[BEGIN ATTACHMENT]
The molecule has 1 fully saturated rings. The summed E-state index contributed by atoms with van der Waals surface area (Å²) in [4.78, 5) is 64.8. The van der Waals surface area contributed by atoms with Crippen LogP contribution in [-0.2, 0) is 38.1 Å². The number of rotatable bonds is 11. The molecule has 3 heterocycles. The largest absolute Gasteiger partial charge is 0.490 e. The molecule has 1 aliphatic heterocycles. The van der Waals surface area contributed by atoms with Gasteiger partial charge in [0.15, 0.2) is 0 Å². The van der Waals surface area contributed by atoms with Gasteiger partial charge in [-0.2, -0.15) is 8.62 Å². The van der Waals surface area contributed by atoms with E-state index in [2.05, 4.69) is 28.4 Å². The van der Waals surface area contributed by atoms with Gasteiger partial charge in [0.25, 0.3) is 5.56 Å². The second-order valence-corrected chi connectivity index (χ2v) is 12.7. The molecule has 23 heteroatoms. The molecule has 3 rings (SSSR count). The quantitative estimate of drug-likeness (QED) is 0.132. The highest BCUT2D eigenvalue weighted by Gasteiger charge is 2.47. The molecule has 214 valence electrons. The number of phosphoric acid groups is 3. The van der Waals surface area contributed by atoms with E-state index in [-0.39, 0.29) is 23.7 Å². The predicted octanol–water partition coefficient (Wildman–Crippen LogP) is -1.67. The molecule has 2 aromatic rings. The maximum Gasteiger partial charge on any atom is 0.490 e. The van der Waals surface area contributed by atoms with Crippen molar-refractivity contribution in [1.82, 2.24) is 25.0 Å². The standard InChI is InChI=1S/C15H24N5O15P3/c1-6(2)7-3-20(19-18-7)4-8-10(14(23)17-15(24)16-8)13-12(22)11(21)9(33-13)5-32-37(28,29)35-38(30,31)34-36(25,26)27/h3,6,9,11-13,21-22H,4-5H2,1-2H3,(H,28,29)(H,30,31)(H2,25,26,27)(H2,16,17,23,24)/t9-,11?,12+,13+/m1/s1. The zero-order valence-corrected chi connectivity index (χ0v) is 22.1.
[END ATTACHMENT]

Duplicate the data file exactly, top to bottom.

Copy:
The molecule has 1 fully saturated rings. The summed E-state index contributed by atoms with van der Waals surface area (Å²) in [4.78, 5) is 64.8. The van der Waals surface area contributed by atoms with Crippen LogP contribution in [-0.2, 0) is 38.1 Å². The number of rotatable bonds is 11. The molecule has 3 heterocycles. The largest absolute Gasteiger partial charge is 0.490 e. The molecule has 1 aliphatic heterocycles. The van der Waals surface area contributed by atoms with Gasteiger partial charge in [0.15, 0.2) is 0 Å². The van der Waals surface area contributed by atoms with Gasteiger partial charge in [-0.2, -0.15) is 8.62 Å². The van der Waals surface area contributed by atoms with E-state index in [2.05, 4.69) is 28.4 Å². The van der Waals surface area contributed by atoms with Gasteiger partial charge in [0.25, 0.3) is 5.56 Å². The second-order valence-corrected chi connectivity index (χ2v) is 12.7. The molecule has 23 heteroatoms. The molecule has 3 rings (SSSR count). The quantitative estimate of drug-likeness (QED) is 0.132. The highest BCUT2D eigenvalue weighted by Gasteiger charge is 2.47. The molecule has 214 valence electrons. The number of phosphoric acid groups is 3. The van der Waals surface area contributed by atoms with E-state index in [-0.39, 0.29) is 23.7 Å². The predicted octanol–water partition coefficient (Wildman–Crippen LogP) is -1.67. The molecule has 2 aromatic rings. The maximum Gasteiger partial charge on any atom is 0.490 e. The van der Waals surface area contributed by atoms with Crippen molar-refractivity contribution in [1.82, 2.24) is 25.0 Å². The standard InChI is InChI=1S/C15H24N5O15P3/c1-6(2)7-3-20(19-18-7)4-8-10(14(23)17-15(24)16-8)13-12(22)11(21)9(33-13)5-32-37(28,29)35-38(30,31)34-36(25,26)27/h3,6,9,11-13,21-22H,4-5H2,1-2H3,(H,28,29)(H,30,31)(H2,25,26,27)(H2,16,17,23,24)/t9-,11?,12+,13+/m1/s1. The zero-order valence-corrected chi connectivity index (χ0v) is 22.1.